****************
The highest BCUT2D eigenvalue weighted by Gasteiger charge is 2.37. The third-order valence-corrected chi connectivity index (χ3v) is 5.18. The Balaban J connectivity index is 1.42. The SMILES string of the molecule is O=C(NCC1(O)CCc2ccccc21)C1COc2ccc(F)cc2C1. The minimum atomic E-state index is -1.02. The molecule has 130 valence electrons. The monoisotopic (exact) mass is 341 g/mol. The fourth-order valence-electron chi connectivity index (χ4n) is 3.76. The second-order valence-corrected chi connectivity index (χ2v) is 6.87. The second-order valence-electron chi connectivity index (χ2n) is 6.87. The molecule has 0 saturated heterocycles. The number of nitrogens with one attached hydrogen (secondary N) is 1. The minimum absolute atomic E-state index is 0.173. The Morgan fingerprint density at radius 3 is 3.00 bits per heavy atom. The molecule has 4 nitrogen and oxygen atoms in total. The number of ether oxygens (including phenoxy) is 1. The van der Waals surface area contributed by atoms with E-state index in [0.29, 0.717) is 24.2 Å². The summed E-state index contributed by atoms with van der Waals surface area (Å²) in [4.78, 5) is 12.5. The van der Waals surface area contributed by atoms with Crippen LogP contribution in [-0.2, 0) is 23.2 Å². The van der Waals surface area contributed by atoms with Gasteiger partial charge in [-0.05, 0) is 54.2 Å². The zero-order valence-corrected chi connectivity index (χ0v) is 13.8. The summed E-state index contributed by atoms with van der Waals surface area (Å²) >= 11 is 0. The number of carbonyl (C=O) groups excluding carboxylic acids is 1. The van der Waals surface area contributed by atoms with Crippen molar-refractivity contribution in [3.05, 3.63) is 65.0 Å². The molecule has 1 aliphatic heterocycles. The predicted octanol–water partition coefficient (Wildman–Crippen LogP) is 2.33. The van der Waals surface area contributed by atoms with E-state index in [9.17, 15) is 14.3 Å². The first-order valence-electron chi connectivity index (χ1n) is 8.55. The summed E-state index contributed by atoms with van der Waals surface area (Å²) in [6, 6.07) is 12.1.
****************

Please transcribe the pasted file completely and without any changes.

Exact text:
The highest BCUT2D eigenvalue weighted by Gasteiger charge is 2.37. The third-order valence-corrected chi connectivity index (χ3v) is 5.18. The Balaban J connectivity index is 1.42. The SMILES string of the molecule is O=C(NCC1(O)CCc2ccccc21)C1COc2ccc(F)cc2C1. The minimum atomic E-state index is -1.02. The molecule has 130 valence electrons. The monoisotopic (exact) mass is 341 g/mol. The fourth-order valence-electron chi connectivity index (χ4n) is 3.76. The second-order valence-corrected chi connectivity index (χ2v) is 6.87. The second-order valence-electron chi connectivity index (χ2n) is 6.87. The molecule has 0 saturated heterocycles. The number of nitrogens with one attached hydrogen (secondary N) is 1. The minimum absolute atomic E-state index is 0.173. The Morgan fingerprint density at radius 3 is 3.00 bits per heavy atom. The molecule has 4 nitrogen and oxygen atoms in total. The number of ether oxygens (including phenoxy) is 1. The van der Waals surface area contributed by atoms with E-state index in [0.29, 0.717) is 24.2 Å². The summed E-state index contributed by atoms with van der Waals surface area (Å²) in [4.78, 5) is 12.5. The van der Waals surface area contributed by atoms with Crippen LogP contribution in [-0.2, 0) is 23.2 Å². The van der Waals surface area contributed by atoms with Gasteiger partial charge in [-0.05, 0) is 54.2 Å². The zero-order valence-corrected chi connectivity index (χ0v) is 13.8. The summed E-state index contributed by atoms with van der Waals surface area (Å²) >= 11 is 0. The number of carbonyl (C=O) groups excluding carboxylic acids is 1. The van der Waals surface area contributed by atoms with Crippen molar-refractivity contribution in [3.05, 3.63) is 65.0 Å². The molecule has 1 aliphatic heterocycles. The predicted octanol–water partition coefficient (Wildman–Crippen LogP) is 2.33. The van der Waals surface area contributed by atoms with E-state index in [9.17, 15) is 14.3 Å². The first-order valence-electron chi connectivity index (χ1n) is 8.55. The summed E-state index contributed by atoms with van der Waals surface area (Å²) in [6, 6.07) is 12.1.